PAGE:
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By HaleStewart June 28, 2014 9:18 am
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International Week in Review: The US' Big 1Q Whiff Edition

     US news dominated releases this week, with the biggest news being the 1Q GDP contraction of 2.9%.  While there was a fair amount of political posturing as a result of this number, an in-depth look at the report’s internals shows this was most likely a one-off caused by the extreme weather.  Other news from the US pointed to a better 2Q.  The real estate market rebounded from the winter and early spring doldrums with a big increase in new home sales (+18.6%) and existing home sales (+4.9%).  Finally, the Case/Shiller home price index increased 10.8% Y/Y.  The Markit manufacturing PMI also increased from 56.4 to 57.5 while the services PMI was up from 58.1 to 61.2.  On the negative side there was a drop of 1% in the durable goods orders, which have been trending in a range for about a year now:

Michigan consumer confidence increased from 81.2 to 82.5.  However, this data series has been printing at very low rates for the duration of this expansion.  And finally, real personal consumption expenditures decreased .1% M/M.

     The news from Japan was light.  We learned that prices continue their upward trajectory with the CSPI increasing 3.6% Y/Y and the national CPI up 3.7%.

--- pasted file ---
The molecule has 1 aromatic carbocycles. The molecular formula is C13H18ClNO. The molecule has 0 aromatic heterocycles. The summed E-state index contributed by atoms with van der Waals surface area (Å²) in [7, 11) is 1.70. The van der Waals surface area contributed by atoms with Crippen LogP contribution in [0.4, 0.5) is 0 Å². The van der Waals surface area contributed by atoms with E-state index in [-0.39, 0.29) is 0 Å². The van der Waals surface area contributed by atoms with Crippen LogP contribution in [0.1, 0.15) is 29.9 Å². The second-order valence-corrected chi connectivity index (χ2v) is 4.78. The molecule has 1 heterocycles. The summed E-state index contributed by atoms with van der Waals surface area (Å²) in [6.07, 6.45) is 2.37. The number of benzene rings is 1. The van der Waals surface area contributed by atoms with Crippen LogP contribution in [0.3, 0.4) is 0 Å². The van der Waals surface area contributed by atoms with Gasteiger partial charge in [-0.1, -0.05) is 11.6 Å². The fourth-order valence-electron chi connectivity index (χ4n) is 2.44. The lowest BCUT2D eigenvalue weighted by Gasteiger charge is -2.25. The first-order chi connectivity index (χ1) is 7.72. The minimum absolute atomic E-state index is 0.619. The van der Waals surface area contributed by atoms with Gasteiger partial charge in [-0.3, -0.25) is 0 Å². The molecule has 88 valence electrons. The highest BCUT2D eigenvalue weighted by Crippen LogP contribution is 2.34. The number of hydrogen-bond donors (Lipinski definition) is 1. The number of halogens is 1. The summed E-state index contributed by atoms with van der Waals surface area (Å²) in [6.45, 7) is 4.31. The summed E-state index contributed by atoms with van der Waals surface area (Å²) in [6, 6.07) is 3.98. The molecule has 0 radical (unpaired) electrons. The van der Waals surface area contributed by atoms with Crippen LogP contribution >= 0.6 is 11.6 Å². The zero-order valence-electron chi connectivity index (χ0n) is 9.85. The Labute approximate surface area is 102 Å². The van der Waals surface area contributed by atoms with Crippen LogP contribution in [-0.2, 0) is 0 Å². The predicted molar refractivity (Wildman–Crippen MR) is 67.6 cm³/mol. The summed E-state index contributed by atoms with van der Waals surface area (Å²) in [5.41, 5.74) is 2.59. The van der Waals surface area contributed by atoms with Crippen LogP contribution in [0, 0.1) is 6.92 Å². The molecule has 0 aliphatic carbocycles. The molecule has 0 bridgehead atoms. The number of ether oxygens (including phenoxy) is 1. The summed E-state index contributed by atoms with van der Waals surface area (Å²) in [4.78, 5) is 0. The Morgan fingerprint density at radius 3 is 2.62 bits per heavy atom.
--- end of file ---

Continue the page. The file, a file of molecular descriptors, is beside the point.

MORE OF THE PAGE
Finally, manufacturing appears to be rebounding from the post sales tax increase drop with a printing of 51.1.

     The UK printed their final 1Q GDP number, with a Y/Y increase of 3%.  This is a strong number, indicating the UK is back into expansionary mode.

     Markit released both manufacturing and service numbers for the EU, which were 51.9 and 52.8, respectively.  Both are above the 50 line delineating between expansion and contraction and both were decreases.  Finally, we learned the business climate is stable, but depressed relative to previous expansions:

     There was no news the changed any perceptions or interpretations of the general economic direction of any big 7 country. 

  • Abenomics is still increasing inflation in Japan
  • the US's winter was terrible but it appears to be rebounding. 
  • The UK's growth rate is accelerating, and
  • The EU is still more or less in a recession.

Hale Stewart is a former bond broker who has been writing about economics and financial markets since 2006 on the Bonddad Blog.  He is also a tax attorney with a domestic and international practice while also forming and managing captive insurance companies for US companies.   You can follow him on twitter at:@captivelawyer 

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